Category Archives: Languages

Bookwitch bites #140

The London Book Fair was last week. There was plenty to tempt, but very little time and energy on my part, so I’ll hold out until some other year. The family was represented by Son, who sleepered south one night and sleepered back north the next night. In between all that ‘sleeping’ I imagine he did book-related work. So many people were there, and I have actually not asked him who he saw, but I do know he met up with/ran into Daniel Hahn.

Daniel did lots of things at LBF, most of which I’ve no idea what they were. (If you feel this is looking like me telling you very little, then you are right. I am.) I understand there was an event with Son’s colleague, fellow translator Guy Puzey. I’d hazard a guess they talked about translations.

Daniel Hahn radio

While on the subject of Mr Hahn, there was a piece on the radio the other week, where he talked about Good Books.

The Carnegie shortlist has been announced, and that has good books too. Mal Peet is on there, with Meg Rosoff, as are Glenda Millard, Bonnie-Sue Hitchcock, Zana Fraillon and Frank Cottrell Boyce.

Carnegie shortlist 2017

Damien Love who self-published his exciting book Like Clockwork a few years ago, now has a fantastic book deal in the US where it will be published some time in 2018 as Monstrous Devices.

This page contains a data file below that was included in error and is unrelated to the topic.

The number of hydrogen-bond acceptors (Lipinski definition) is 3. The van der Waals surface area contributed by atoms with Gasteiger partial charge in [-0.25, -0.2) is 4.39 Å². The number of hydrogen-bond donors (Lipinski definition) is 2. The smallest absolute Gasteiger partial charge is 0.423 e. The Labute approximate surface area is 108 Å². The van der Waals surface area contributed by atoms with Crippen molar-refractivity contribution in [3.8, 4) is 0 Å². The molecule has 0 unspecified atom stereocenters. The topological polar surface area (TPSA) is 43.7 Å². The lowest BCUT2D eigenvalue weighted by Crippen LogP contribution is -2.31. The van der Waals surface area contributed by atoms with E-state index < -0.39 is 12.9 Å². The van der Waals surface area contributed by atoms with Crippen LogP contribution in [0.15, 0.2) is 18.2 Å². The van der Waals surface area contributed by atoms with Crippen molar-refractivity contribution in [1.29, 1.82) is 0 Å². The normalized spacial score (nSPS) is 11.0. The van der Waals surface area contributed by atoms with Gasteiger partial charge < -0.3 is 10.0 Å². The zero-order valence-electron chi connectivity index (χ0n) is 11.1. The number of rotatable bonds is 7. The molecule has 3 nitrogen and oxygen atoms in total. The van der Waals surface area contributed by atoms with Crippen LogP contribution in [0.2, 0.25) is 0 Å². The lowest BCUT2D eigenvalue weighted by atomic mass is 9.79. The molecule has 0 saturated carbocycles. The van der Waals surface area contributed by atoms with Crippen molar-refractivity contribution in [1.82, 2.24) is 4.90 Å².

Damien US deal

And finally, Debi Gliori tells the world about my marvellous baking skills in a recent blog post on her new blog. It’s very sweet of her. If I didn’t know what a great baker she herself is, I’d say she’s too easily impressed. In fact, I think I’ll say that anyway. Too easily impressed.

But you know, it’s not every culinary attempt of mine that ends up having a professional portrait made of itself.

Semla by Debi Gliori

Gifts, and offering support

As well as returning ‘home’ Daughter was kind enough to bring gifts. We really didn’t need anything, but there you are.

Dictionary with grape

She gave me a book, apologising for the fact that it’s not the sort of thing I’m in desperate need of. But it’s so reasonably sized I forgive her.

Carrier bag

The Resident IT Consultant seemed surprisingly happy with his plastic carrier bag, with the names of the countries of Latin America adorning it.

Stone

She felt a little guilty over the lack of a proper present for her father, so before leaving again (she had a conference to attend) Daughter offered him a small stone as well.

So it’s all good.

Spending these weeks on the top of a mountain in a country where she doesn’t speak the language (the girl can’t even pronunce the name Jorge!) brought home to her that she has now picked up a bit of French in her daily life, after all.

Whereas with my past Spanish experience I can not only say Jorge properly, but helped with the odd other thing. We had to come up with a note for the cleaner to explain that she rather wanted them to remove the towel with the dead spider inside. And preferably replace it with a clean towel. (They did.)